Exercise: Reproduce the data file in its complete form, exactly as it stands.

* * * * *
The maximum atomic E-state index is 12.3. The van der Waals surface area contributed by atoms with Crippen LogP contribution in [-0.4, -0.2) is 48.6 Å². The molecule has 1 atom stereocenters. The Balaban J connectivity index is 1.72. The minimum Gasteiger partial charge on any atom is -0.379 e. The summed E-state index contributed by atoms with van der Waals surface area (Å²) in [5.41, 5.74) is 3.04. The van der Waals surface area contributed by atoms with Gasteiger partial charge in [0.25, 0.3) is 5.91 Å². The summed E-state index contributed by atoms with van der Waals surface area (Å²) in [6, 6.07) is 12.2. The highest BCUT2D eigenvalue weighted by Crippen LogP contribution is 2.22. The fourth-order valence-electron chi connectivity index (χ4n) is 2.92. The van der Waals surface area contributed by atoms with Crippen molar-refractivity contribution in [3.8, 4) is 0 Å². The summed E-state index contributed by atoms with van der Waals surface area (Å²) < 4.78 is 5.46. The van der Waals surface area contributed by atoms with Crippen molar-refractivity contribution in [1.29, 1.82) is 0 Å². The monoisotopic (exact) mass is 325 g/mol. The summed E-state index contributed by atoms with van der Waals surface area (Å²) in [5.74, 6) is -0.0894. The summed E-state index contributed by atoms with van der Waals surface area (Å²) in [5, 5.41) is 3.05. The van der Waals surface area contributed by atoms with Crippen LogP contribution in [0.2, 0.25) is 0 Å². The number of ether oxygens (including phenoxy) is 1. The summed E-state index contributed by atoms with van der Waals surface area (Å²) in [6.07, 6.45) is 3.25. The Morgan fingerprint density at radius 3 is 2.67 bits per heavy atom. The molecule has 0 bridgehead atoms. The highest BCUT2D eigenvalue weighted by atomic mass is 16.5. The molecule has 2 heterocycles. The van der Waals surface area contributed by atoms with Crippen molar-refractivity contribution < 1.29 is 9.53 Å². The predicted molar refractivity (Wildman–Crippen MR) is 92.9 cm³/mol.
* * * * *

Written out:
The maximum atomic E-state index is 12.3. The van der Waals surface area contributed by atoms with Crippen LogP contribution in [-0.4, -0.2) is 48.6 Å². The molecule has 1 atom stereocenters. The Balaban J connectivity index is 1.72. The minimum Gasteiger partial charge on any atom is -0.379 e. The summed E-state index contributed by atoms with van der Waals surface area (Å²) in [5.41, 5.74) is 3.04. The van der Waals surface area contributed by atoms with Gasteiger partial charge in [0.25, 0.3) is 5.91 Å². The summed E-state index contributed by atoms with van der Waals surface area (Å²) in [6, 6.07) is 12.2. The highest BCUT2D eigenvalue weighted by Crippen LogP contribution is 2.22. The fourth-order valence-electron chi connectivity index (χ4n) is 2.92. The van der Waals surface area contributed by atoms with Crippen molar-refractivity contribution in [3.8, 4) is 0 Å². The summed E-state index contributed by atoms with van der Waals surface area (Å²) < 4.78 is 5.46. The van der Waals surface area contributed by atoms with Crippen molar-refractivity contribution in [1.29, 1.82) is 0 Å². The monoisotopic (exact) mass is 325 g/mol. The summed E-state index contributed by atoms with van der Waals surface area (Å²) in [5.74, 6) is -0.0894. The summed E-state index contributed by atoms with van der Waals surface area (Å²) in [5, 5.41) is 3.05. The van der Waals surface area contributed by atoms with Crippen LogP contribution in [0.2, 0.25) is 0 Å². The number of ether oxygens (including phenoxy) is 1. The summed E-state index contributed by atoms with van der Waals surface area (Å²) in [6.07, 6.45) is 3.25. The Morgan fingerprint density at radius 3 is 2.67 bits per heavy atom. The molecule has 0 bridgehead atoms. The highest BCUT2D eigenvalue weighted by atomic mass is 16.5. The molecule has 2 heterocycles. The van der Waals surface area contributed by atoms with Crippen molar-refractivity contribution < 1.29 is 9.53 Å². The predicted molar refractivity (Wildman–Crippen MR) is 92.9 cm³/mol.